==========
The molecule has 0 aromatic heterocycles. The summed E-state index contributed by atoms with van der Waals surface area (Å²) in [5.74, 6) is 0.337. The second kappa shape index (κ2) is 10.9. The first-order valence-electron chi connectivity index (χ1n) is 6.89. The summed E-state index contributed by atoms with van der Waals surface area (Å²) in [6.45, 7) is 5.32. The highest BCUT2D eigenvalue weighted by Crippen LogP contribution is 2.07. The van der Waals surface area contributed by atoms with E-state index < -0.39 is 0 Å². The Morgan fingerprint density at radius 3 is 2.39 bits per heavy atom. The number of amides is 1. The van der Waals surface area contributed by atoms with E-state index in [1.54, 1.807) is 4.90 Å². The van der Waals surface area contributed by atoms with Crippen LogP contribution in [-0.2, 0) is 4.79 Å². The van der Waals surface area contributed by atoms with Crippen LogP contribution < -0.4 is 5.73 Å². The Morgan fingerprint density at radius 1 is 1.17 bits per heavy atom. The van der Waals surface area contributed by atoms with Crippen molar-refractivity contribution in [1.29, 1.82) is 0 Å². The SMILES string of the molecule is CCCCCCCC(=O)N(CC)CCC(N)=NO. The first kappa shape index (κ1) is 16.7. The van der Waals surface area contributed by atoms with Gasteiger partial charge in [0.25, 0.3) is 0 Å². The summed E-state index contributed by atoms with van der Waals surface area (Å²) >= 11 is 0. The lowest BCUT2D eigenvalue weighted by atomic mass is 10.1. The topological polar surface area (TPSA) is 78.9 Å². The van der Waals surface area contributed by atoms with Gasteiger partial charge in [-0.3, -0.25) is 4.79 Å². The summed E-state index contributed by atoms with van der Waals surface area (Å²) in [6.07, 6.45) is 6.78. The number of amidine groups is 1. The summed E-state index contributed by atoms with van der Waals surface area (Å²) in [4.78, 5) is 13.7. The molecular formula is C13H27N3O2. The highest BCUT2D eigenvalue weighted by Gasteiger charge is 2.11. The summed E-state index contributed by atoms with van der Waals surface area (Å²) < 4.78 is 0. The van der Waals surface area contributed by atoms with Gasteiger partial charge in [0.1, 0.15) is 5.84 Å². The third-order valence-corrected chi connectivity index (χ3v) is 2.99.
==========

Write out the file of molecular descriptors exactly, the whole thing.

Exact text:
The molecule has 0 aromatic heterocycles. The summed E-state index contributed by atoms with van der Waals surface area (Å²) in [5.74, 6) is 0.337. The second kappa shape index (κ2) is 10.9. The first-order valence-electron chi connectivity index (χ1n) is 6.89. The summed E-state index contributed by atoms with van der Waals surface area (Å²) in [6.45, 7) is 5.32. The highest BCUT2D eigenvalue weighted by Crippen LogP contribution is 2.07. The van der Waals surface area contributed by atoms with E-state index < -0.39 is 0 Å². The Morgan fingerprint density at radius 3 is 2.39 bits per heavy atom. The number of amides is 1. The van der Waals surface area contributed by atoms with E-state index in [1.54, 1.807) is 4.90 Å². The van der Waals surface area contributed by atoms with Crippen LogP contribution in [-0.2, 0) is 4.79 Å². The van der Waals surface area contributed by atoms with Crippen LogP contribution < -0.4 is 5.73 Å². The Morgan fingerprint density at radius 1 is 1.17 bits per heavy atom. The van der Waals surface area contributed by atoms with Crippen molar-refractivity contribution in [1.29, 1.82) is 0 Å². The SMILES string of the molecule is CCCCCCCC(=O)N(CC)CCC(N)=NO. The first kappa shape index (κ1) is 16.7. The van der Waals surface area contributed by atoms with Gasteiger partial charge in [0.25, 0.3) is 0 Å². The summed E-state index contributed by atoms with van der Waals surface area (Å²) >= 11 is 0. The lowest BCUT2D eigenvalue weighted by atomic mass is 10.1. The topological polar surface area (TPSA) is 78.9 Å². The van der Waals surface area contributed by atoms with Gasteiger partial charge in [-0.3, -0.25) is 4.79 Å². The summed E-state index contributed by atoms with van der Waals surface area (Å²) in [6.07, 6.45) is 6.78. The number of amidine groups is 1. The summed E-state index contributed by atoms with van der Waals surface area (Å²) in [4.78, 5) is 13.7. The molecular formula is C13H27N3O2. The highest BCUT2D eigenvalue weighted by Gasteiger charge is 2.11. The summed E-state index contributed by atoms with van der Waals surface area (Å²) < 4.78 is 0. The van der Waals surface area contributed by atoms with Gasteiger partial charge in [0.1, 0.15) is 5.84 Å². The third-order valence-corrected chi connectivity index (χ3v) is 2.99.